Policymakers looking to provide evidence-based opportunity for Americans should look to matched savings programs, such as individual development accounts. By matching personal saving, individual development accounts (IDAs) improve financial capability while promoting saving for longer-term investment in a home, business or education. A randomized controlled trial evaluation of the federally supported Assets for Independence IDA program found that after one year, participants in the program saw a $657 median increase in new savings (before matching funds); a 34 percent reduction in reported economic hardship; and a 10 percent increase in participants’ confidence in their ability to meet normal monthly living expenses. (Author abstract)

  • Individual Author: Richburg-Hayes, Lashawn; Anzelone, Caitlin; Dechausay, Nadine; Landers, Patrick
    Reference Type: Report
    Year: 2017

    This report represents the final synthesis of the Behavioral Interventions to Advance Self-Sufficiency project. Overall, the project’s findings demonstrated that applying behavioral insights to challenges facing human services programs can improve program efficiency, operations, and outcomes at a relatively low cost.

    The report discusses in detail:

    •overall findings from the project;

    •lessons learned during the knowledge development period as well as across the project’s sites;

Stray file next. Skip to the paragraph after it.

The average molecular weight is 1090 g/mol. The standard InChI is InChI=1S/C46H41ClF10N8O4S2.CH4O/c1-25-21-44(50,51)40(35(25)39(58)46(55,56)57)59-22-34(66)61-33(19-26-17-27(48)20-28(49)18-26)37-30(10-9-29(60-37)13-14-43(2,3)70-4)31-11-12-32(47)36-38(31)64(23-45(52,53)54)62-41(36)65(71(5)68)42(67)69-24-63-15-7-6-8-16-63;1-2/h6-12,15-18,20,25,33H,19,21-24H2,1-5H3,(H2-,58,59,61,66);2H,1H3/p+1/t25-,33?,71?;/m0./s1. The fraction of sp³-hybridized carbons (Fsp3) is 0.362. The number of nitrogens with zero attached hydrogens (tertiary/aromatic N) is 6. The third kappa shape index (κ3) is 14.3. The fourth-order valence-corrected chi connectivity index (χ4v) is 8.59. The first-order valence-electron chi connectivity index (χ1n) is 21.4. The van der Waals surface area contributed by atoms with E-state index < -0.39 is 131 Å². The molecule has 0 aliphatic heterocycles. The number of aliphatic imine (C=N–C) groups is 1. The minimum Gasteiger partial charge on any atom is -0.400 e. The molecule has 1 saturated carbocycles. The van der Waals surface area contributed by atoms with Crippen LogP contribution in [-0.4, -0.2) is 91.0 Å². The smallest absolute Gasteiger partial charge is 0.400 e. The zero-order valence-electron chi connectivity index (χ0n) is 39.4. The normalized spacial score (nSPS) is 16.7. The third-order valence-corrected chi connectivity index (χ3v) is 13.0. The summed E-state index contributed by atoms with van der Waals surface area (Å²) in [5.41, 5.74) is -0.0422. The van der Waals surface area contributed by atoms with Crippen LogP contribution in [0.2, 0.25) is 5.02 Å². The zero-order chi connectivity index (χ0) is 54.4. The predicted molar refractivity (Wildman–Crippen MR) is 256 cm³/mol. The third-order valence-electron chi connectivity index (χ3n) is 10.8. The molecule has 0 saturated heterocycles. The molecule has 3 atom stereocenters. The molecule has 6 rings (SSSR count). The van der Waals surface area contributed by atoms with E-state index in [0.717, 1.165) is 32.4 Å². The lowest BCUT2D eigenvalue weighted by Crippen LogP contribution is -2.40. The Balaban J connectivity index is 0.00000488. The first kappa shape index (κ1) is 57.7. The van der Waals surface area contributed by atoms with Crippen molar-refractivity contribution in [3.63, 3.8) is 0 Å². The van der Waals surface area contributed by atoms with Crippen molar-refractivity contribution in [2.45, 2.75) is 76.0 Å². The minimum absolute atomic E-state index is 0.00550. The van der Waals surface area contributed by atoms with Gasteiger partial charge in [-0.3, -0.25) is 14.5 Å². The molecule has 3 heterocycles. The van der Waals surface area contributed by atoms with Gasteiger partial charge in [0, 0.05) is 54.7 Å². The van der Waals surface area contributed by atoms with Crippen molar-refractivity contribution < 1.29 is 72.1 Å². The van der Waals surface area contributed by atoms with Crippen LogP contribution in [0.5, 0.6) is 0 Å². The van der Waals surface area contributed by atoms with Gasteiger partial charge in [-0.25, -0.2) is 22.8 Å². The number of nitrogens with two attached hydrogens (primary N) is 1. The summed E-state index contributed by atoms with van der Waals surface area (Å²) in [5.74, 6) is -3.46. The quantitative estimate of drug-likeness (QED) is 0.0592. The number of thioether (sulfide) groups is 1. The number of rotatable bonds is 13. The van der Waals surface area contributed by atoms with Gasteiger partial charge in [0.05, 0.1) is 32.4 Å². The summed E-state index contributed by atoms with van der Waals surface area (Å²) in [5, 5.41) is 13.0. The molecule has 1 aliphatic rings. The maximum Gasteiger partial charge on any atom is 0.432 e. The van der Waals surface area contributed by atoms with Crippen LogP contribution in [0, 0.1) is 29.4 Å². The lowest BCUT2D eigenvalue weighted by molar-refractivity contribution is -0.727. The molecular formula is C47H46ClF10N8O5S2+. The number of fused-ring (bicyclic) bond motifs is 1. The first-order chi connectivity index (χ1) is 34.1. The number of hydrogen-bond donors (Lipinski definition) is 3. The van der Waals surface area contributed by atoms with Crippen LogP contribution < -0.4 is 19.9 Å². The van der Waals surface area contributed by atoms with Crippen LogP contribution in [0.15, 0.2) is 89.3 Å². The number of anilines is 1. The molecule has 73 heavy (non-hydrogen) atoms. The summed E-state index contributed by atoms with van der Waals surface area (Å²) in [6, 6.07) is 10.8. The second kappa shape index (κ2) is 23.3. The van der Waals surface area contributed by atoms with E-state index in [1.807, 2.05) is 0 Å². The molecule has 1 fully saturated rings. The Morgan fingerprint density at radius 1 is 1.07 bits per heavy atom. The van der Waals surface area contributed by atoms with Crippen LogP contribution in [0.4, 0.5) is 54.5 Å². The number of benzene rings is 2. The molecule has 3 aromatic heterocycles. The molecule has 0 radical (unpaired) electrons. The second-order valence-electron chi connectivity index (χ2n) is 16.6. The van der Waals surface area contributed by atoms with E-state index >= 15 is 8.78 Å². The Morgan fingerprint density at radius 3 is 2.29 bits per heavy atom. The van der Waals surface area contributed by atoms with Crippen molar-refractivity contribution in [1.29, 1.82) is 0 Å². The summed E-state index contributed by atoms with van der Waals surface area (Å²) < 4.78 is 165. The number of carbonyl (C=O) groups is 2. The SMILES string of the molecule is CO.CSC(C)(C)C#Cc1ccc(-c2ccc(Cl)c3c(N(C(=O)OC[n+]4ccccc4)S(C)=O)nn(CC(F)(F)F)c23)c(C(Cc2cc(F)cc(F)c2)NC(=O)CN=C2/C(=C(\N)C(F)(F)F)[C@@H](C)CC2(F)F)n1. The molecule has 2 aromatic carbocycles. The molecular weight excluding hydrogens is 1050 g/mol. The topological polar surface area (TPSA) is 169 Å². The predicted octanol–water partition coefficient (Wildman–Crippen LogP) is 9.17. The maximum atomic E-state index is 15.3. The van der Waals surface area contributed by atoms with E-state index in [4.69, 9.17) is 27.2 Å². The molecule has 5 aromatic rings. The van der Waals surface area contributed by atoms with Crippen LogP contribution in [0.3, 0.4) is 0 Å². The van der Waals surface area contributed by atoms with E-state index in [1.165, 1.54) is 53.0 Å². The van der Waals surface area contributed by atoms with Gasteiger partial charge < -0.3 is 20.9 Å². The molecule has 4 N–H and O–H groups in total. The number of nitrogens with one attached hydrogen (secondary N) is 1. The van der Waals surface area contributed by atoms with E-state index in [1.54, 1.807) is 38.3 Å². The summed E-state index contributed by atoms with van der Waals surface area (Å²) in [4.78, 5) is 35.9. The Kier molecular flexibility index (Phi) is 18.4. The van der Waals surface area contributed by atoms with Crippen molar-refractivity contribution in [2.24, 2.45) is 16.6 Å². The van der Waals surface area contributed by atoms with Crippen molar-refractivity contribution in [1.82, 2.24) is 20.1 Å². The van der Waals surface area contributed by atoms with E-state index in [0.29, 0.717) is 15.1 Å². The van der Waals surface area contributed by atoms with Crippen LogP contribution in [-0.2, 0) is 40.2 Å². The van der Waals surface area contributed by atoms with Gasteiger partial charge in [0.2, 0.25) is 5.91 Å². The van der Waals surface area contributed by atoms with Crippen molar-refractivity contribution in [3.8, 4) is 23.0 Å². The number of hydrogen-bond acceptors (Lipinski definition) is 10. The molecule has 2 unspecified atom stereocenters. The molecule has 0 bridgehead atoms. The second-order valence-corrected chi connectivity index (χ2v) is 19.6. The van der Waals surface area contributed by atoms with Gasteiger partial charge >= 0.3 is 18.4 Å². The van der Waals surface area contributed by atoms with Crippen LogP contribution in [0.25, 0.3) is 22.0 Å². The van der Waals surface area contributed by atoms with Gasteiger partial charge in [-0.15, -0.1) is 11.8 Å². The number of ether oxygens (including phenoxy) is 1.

•the broader context in which the findings are situated, with respect to both applied behavioral insights and human services; and

    •implications for future research and practice.

    Each chapter is accompanied by at least one independent commentary by an expert in the field. (Author abstract)

    This report represents the final synthesis of the Behavioral Interventions to Advance Self-Sufficiency project. Overall, the project’s findings demonstrated that applying behavioral insights to challenges facing human services programs can improve program efficiency, operations, and outcomes at a relatively low cost.

    The report discusses in detail:

    •overall findings from the project;

    •lessons learned during the knowledge development period as well as across the project’s sites;

    •the broader context in which the findings are situated, with respect to both applied behavioral insights and human services; and

    •implications for future research and practice.

    Each chapter is accompanied by at least one independent commentary by an expert in the field. (Author abstract)

  • Individual Author: Patel, Falguni